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Digbits' silver jubilee

Digger Blogger | 15:23, Wed February 17 2016

Independent parts supplier Digbits is celebrating its 25th anniversary this year.

That is its celebratory logo, above.

The company was set up by John Clay at the back end of 1990 and began trading in 1991.

John’s background was in sales of construction equipment, first with Priestman Brothers of Hull, then as area sales manager with Ruston Bucyrus, then as excavator sales manager for JCB. His next two jobs moved into the specialist area of US-built trenching equipment, initially for Vermeer UK, and then for the UK importer of Trencor Jetco machines. It was in this last job that, through an expertise that he was developing in spares back-up, customers began to ask him about parts for another breed of machine that was rapidly gaining popularity – the mini excavator.

His son Marcus recalls: “At this time a single rubber track for a 1.5-tonne mini excavator, bought from the OEM dealer, would likely cost you around £300 + VAT. That’s each track and yes, we know you can get a very high quality Camso track for well under £200 + VAT these days  – a fact which, in part (in the UK) is down to one firm.”

For this reason, Digbits initially catered for the growing UK mini excavator and chain trencher market. But it developed as a specialist in spare parts and attachments for all types of excavators, up to 80 tonnes operating weight.

Son Marcus Clay was brought in early on. He says he was hijacked part-way through studying for a mechanical engineering degree at what was then Manchester Polytechnic to join the start-up. The offer of free board and lodgings plus a company van sealed the deal and Marcus joined full time after final exams for his HND.

In 1993, the company became a partnership – father and son sharing the risk jointly and severally – and traded as such until 2003 when it incorporated, still under the same 50:50 ownership.



1996 was a key year. This was the year it moved across the Cannock industrial estate from unit 5, shown above (nice car, by the way), to unit 10, below, to double the size of the premises.



Perhaps more significantly, in the same year Digbits began dealing with Solideal rubber tracks (now Camso).

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“Beginning dealing with Solideal rubber tracks was a key decision,  a long-term bet,” Marcus says. “Solideal, since taken over by Canadian-based global business Camoplast, now re-branded as Camso, were clearly trying to do something other than simply make ‘track-shaped objects’ – something now borne out by the firm’s OEM supply deals.”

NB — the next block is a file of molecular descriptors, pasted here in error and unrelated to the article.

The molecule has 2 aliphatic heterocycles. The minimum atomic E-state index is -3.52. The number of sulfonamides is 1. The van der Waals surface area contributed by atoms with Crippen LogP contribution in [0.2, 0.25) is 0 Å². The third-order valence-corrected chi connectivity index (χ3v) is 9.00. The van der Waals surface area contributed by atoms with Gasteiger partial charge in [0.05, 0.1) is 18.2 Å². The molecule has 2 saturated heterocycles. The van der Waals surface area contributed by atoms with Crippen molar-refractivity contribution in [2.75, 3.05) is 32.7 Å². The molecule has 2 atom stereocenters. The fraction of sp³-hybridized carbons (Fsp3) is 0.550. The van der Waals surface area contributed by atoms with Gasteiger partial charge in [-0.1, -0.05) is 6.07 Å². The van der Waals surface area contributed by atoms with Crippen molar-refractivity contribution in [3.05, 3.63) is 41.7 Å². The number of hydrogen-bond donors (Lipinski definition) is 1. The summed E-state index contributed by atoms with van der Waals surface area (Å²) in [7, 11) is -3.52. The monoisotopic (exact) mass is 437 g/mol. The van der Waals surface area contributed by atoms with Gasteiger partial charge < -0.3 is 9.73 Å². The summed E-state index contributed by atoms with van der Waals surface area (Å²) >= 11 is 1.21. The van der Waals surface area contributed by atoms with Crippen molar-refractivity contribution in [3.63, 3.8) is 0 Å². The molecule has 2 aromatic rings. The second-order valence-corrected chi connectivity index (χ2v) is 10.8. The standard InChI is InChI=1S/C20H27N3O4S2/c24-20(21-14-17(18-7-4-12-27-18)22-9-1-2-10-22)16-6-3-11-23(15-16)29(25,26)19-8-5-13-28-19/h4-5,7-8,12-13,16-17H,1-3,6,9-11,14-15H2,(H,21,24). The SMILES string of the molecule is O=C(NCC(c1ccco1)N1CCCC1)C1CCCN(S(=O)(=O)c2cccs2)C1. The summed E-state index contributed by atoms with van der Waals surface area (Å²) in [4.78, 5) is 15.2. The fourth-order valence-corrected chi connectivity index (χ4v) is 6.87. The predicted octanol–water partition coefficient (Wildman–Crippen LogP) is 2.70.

Digbits moved again in 2003 to larger premises, the current HQ in Rugeley, shown above. In 2005 it established its own in-house fabrication capability, investing in Mazak CNC machine tools in 2010, but not before weathering a mighty tough recession between times.



“Of all the changes to the business, the establishment of the in-house manufacturing facility known as Digbits Engineering has proved to be the most transformational,” Marcus Clay reckons. “The firm had been plagued with supply problems due to subcontractors who either lacked capacity to keep up with demand or whose businesses were insufficiently funded to stay the course. Both of Digbits’ directors were, by qualification, mechanical engineers, but neither had actually run engineering or manufacturing business and when a key supplier got into trouble in 2005, a very swift decision was taken to set up shop and attempt to recruit some of the team that had become redundant.”

The credit crunch that followed the global financial crisis was a tough period for the business. Natural reduction of the workforce – retirement and job changes – plus flexible working meant there was only one redundancy. The effect on both suppliers and customers at this time was severe and the business witness first-hand how badly many SMEs were treated by the big banks, Marcus says. Digbits however, managed to weather the storm and has seen sustained growth since 2010, when it began re-investing in the business with the CNC machines.

The firm now has a turnover measured in millions and 19 full time employees, several of whom have been there for more than 10 years and one who has done the full 25-year stretch, with no time off for good behaviour.

“In the long run, Digbits firmly believe that the only route to success is through looking after both customers and the work force and that, furthermore, the latter reinforces the former,” says Marcus.





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